Sunday, October 19, 2008

Links to History: US History Teacher's Blog

I can't believe I didn't find this excellent resource earlier. Updated by 3 high school teachers, this blog (and it's two sister blogs for Government and World History) are full of useful links, material, great technology, games, online activities, lesson plans suggestions, videos etc... Perfect for any social studies teacher. Or for the curious amateur historian. I will definitely be referencing this site regularly.

In their own words, "this site is made by high school US history teachers and will have links to useful classroom sites, relevant articles, other useful blogs and more."

This isn't my typical "Links to History" where I share emails I've received from other sites and publishers and vendors... this is a blog I found this morning and had to share. Teachers, you have to go to this blog.

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BillyWarhol said...

Rock On Barack Obama!! ;)) Peace*

Constitution Day activities said...

Great information. Do you ever educate your class on Constitution Day? I am trying to find lesson plans for the constitution day and will check out their blog. Also, on they have some great educational games for students too! Thanks for the insight.

Michael Laser said...

I’m trying to find a way to let history and social studies teachers know about a new website,, that’s designed for them to use with their students.

I'm hoping you'll post a brief item about the site on your blog.

News-Basics provides concise background information about the major news stories of our time, including what liberals and conservatives have to say about each topic. There are links to in-depth information and opinion pieces. The site also includes a section, “For Teachers,” with suggested lesson plans and other ideas and resources.

News-Basics is different from other news-related sites: its purpose is not to report the latest events, but to provide background so students can make sense of the news as it unfolds. Unlike Wikipedia entries, each article can be read in a few minutes.

If you’d like to take a look at the site, here’s the link:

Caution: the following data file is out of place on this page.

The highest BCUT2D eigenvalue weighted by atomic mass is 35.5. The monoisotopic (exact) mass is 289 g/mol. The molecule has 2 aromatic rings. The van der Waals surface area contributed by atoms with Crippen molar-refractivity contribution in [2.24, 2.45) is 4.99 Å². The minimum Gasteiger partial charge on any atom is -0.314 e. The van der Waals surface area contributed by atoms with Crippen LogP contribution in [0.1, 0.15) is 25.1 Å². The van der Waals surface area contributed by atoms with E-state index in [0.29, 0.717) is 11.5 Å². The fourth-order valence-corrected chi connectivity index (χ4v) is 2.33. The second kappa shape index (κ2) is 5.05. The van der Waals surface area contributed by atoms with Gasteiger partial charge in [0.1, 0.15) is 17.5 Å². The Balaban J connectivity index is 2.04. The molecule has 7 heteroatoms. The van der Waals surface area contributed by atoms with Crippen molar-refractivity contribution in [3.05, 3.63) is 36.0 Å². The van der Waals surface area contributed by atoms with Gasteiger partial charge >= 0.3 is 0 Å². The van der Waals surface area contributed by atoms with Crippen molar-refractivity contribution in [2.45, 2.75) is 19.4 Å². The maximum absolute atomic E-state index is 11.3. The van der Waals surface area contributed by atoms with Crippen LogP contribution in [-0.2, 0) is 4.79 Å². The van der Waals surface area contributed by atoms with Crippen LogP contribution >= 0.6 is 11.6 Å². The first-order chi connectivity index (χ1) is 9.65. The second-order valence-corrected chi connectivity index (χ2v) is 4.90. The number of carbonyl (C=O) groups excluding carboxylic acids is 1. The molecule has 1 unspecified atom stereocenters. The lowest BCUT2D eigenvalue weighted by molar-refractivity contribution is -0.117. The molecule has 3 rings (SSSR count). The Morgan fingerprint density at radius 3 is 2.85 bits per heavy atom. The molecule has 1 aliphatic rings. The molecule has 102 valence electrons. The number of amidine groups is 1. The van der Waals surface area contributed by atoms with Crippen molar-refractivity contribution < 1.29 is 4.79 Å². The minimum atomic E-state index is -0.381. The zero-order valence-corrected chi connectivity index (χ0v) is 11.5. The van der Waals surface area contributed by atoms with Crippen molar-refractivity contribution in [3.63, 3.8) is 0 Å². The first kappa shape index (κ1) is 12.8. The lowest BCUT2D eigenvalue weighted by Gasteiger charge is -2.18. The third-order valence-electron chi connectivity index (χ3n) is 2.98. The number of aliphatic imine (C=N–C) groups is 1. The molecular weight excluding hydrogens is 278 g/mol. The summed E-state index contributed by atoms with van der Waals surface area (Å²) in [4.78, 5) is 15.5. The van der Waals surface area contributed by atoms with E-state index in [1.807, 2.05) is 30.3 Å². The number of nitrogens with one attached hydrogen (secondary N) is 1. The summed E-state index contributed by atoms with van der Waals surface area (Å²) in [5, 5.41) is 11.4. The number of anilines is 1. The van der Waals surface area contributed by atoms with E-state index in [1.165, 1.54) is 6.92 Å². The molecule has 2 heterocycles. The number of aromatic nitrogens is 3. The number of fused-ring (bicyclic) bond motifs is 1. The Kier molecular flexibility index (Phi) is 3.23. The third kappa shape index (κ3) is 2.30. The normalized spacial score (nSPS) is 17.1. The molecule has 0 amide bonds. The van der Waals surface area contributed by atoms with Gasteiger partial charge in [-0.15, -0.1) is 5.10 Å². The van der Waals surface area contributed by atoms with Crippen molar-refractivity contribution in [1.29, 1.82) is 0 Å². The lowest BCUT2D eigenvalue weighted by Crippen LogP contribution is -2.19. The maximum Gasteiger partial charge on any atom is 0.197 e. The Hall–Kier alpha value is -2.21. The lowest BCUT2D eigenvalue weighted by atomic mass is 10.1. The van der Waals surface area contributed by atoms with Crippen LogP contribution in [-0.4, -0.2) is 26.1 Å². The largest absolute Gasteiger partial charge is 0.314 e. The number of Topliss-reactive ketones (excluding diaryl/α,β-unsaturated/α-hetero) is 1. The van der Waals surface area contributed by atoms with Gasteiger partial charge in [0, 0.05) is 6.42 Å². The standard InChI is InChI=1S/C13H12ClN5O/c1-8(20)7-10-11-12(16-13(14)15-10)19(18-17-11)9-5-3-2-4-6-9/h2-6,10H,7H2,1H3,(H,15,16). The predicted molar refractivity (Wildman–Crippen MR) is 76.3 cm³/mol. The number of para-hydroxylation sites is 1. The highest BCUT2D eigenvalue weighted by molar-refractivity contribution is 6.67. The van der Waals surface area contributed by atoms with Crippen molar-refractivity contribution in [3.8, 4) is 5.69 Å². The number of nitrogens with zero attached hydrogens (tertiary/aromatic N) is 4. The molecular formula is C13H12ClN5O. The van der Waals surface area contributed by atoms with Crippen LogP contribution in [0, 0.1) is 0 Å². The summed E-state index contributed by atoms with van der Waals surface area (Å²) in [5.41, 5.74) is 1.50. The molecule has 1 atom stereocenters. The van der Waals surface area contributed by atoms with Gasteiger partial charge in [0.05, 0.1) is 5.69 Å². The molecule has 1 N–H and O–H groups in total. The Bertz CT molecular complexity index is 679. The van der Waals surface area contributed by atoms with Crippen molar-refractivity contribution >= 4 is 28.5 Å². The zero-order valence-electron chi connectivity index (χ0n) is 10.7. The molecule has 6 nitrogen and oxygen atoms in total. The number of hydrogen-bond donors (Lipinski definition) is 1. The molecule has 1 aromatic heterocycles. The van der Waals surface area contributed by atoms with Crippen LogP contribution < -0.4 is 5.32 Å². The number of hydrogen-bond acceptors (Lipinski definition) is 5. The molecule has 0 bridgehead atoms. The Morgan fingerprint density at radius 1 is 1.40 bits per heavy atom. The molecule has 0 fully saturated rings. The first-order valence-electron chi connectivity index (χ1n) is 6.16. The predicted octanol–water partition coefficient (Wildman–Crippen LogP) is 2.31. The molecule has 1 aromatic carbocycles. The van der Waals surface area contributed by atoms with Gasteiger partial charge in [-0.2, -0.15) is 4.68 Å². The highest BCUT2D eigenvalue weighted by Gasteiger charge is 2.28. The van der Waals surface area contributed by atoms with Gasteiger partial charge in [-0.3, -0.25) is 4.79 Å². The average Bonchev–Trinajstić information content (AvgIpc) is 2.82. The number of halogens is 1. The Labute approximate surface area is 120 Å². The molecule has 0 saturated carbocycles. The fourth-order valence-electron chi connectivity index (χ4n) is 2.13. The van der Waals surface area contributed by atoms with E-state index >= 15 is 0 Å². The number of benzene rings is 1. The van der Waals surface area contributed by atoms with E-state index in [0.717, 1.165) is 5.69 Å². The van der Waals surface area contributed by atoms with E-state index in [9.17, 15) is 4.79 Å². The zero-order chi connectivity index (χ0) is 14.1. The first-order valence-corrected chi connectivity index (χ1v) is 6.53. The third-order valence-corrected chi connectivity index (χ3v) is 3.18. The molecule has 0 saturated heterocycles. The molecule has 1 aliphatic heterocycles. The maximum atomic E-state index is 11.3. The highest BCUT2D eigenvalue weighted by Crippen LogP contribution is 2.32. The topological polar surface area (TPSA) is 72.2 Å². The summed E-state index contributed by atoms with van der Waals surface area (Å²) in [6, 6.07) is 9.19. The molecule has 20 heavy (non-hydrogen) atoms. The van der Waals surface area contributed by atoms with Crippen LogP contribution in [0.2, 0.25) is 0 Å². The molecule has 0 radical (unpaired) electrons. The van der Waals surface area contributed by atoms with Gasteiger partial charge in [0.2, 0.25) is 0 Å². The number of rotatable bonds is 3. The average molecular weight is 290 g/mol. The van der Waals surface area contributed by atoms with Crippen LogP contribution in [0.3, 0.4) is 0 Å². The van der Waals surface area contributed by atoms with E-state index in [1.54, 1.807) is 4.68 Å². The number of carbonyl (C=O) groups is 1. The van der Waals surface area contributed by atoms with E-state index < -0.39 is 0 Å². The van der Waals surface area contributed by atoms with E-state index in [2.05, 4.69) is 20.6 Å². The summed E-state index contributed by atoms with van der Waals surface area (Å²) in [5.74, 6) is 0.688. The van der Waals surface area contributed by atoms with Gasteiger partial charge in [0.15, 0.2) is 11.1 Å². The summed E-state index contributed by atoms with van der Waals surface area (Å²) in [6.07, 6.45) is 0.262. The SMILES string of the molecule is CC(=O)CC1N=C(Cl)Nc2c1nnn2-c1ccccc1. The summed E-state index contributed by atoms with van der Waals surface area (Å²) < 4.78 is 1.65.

I hope you’ll agree that this is a valuable resource for teachers who want their students to learn about current events—and I hope you’ll help me reach them.

Thank you very much!

Mike Laser

Jon Horvitz said...

am not a history teacher, but I teach psychology/neuroscience at city college of new york. I'm interested in history and politics, and like this blog very much.

In retrospect, I did not get as much out of my high school history courses as I think I might I have. I have a question about the teaching of US history in our high schools. I've read some of Chomsky, and I'm not a huge fan of his. But it does seem to me almost certainly true that a guiding principle of US foreign policy seems always (or nearly always) to be: we support foreign governments that open markets to U.S. companies; and we oppose those that don't (e.g., the coup in Guatamela to out Guzman).
In high school, I learned that the U.S. is always on the side of freedom. It wasn't obvious to me that I was missing a big part of the story. I suppose there are legitimate debates about the right of a country to 'defend its interests'. But how far should our 'interests' extend? Don't our students have the right to be a part of this discussion, or to at least be prepared to take part in the discussion?

I recently wrote about these thoughts in my blog (, but really would like to know from a history teacher whether these types of things do come up in high school history classes. Would it be difficult to include these issues in the curriculum? Perhaps, I'm overstating the notion (above) that our policy has been guided often by business interests. Curious to know your thoughts. Thanks, Jon

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